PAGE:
By New Times
By Derek Askey
By Mark Deming
By Serene Dominic
By Jason Keil
By Robrt L. Pela and Amy Silverman
By Jeff Moses
By Serene Dominic
Bruce Kurtz was dressed in screaming yellow bell bottoms and a vest covered with pennies at the Phoenix Art Museum's opening July 6. Beatles music was blaring through loudspeakers and the hors d'oeuvres were Twinkies, Wonder bread, cheese puffs and celery sticks.
Kurtz's outfit was a tribute to the show that opened that night, "L.A. Pop in the Sixties." In addition to being the cynosure of all eyes opening night, Kurtz, the curator of twentieth-century art at the museum, is also the eye of the latest storm swirling around the exhibition.
The brouhaha he's started has to do with, of all things, wall labels, those usually innocuous and often ignored bits of text providing information about the show. If that seems odd, consider this label copy, describing work by Phillip Hefferton and Robert Dowd:
"Finally, there's a selection of large and cheerfully counterfeit dollar bills painted by Robert Dowd and Phillip Hefferton, of which the less said the better. Dowd's `Van Gogh Dollar' of 1965 was indeed prophetic, but it doesn't prevent it from being stupid."
Although this is a quote from Seattle art critic Lyn Smallwood, Kurtz's own words show he goes along with its sentiment. For example, Kurtz himself wrote, "The easy-to-understand one-liner visual jokes of Dowd's and Hefferton's paintings may be more along the lines of humorous greeting cards than paintings." And he goes on to compare Dowd unfavorably with others in the show: "Ruscha is not a one-liner artist. How could anyone fail to get the jokes of Dowd's and Hefferton's paintings, and once you get them, what more do they have to offer?"
Kurtz took a final swipe: "There may be too many borrowings and not enough originality in Dowd and Hefferton to place their art on the same plane as Ruscha, Goode, Baldessari, and Bengston."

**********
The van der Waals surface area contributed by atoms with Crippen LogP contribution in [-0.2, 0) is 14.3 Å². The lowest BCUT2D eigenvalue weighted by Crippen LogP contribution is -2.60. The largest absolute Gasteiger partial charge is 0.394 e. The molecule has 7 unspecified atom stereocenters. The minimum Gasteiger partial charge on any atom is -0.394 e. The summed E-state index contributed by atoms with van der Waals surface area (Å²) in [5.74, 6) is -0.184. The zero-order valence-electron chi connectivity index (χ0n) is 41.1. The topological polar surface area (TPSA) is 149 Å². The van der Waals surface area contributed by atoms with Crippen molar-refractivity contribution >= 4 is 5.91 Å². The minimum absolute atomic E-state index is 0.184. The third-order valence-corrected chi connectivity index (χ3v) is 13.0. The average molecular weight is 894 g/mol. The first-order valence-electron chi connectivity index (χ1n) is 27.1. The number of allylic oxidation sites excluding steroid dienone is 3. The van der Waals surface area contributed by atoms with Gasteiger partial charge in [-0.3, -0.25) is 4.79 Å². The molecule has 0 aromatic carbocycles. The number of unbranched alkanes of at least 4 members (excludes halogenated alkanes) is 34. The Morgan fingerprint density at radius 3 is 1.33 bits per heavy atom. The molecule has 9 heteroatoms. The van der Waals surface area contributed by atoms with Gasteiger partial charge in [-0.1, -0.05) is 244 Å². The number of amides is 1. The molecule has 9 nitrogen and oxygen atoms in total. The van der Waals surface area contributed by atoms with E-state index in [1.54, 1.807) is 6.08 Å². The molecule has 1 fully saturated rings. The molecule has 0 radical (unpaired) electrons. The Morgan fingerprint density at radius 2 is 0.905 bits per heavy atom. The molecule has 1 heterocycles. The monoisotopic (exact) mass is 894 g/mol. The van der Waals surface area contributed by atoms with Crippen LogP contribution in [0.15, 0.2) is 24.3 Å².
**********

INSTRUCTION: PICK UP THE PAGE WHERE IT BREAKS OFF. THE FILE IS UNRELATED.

Kurtz is referring here to the other artists in the exhibition, which features 72 works by Ed Ruscha, John Baldessari, Vija Celmins, Wallace Berman, Joe Goode, Llyn Foulkes, Robert Dowd, Phillip Hefferton, and Billy Al Bengston. Robert Dowd was present at the opening and was so enraged that he went to Kurtz and demanded that the panel be removed. Kurtz refused. Then Dowd's publicist Veet Mano, who appeared at the opening complete with ponytail, white gauze California guru outfit and New Age vocabulary, confronted museum director James Ballinger with the same demand. Ballinger also refused.
"We agreed to disagree," Ballinger said of his conversation with Mano. "I clarified basic museum policy to him--that we had the right to install any kind of text panels we wished. This one may be a little harder-hitting than people are used to, but I'm not uncomfortable with it."
Although written by Kurtz, the text panels were sanctioned by the museum's executive staff. And, copies of the text were sent to the artists before the opening.
Dowd isn't letting the matter rest. "Robert is writing a letter of protest to the National Association of Museums," Mano said in a phone call from Los Angeles. "He's also going to talk to his collectors to see about removing his work from the show. I mean, if you were the owner of one these pieces, it would make you look stupid if you believed what Kurtz wrote. You know, like `What kind of idiot would own this stuff?' Would you want that?"
While it is not unheard of for museums to write their own labels for traveling exhibitions, slamming the very work they refer to is more than out of the ordinary.
When asked about that, Kurtz responded with innocuous generalities about involving the public: "Museums have found that about 75 percent of museum visitors are novices. They're interested and curious, but they don't have any formal art education or background. Already they're a little bit intimidated as soon as they walk in. Now, a lot of times these panels give you historical information which has nothing to do with the work hanging on the wall, or it's some kind of statement that this is the greatest artist since Rembrandt. The person looks at the work and says, `Hey, I don't agree, so I must be stupid. This guy's an expert, after all. I'm getting out of here.'
"What we tried to do here was show people that these artworks are subject to a number of interpretations and opinions, and that their opinions were just as valid as anyone else's." Dowd's publicist Mano claims that Kurtz has gone far beyond that. By acting like an art critic in the panels, Kurtz in effect has "recurated" the show and subverted what the show's organizer Anne Ayres had intended.
"That's not his job; he's just supposed to put the art on the walls and let the people decide what they think. It wasn't even his show," Mano complained.
Organized by Ayres at the Newport Harbor Art Museum in Los Angeles, "L.A. Pop in the Sixties" was three years in the making. After Newport, it traveled to Palm Springs and Seattle. Phoenix is its final venue.
Despite Mano's contention, Anne Ayres does not believe her show has been recurated. "I've read copies of the text panels," she said by phone from Los Angeles, "and I don't have any problem with them."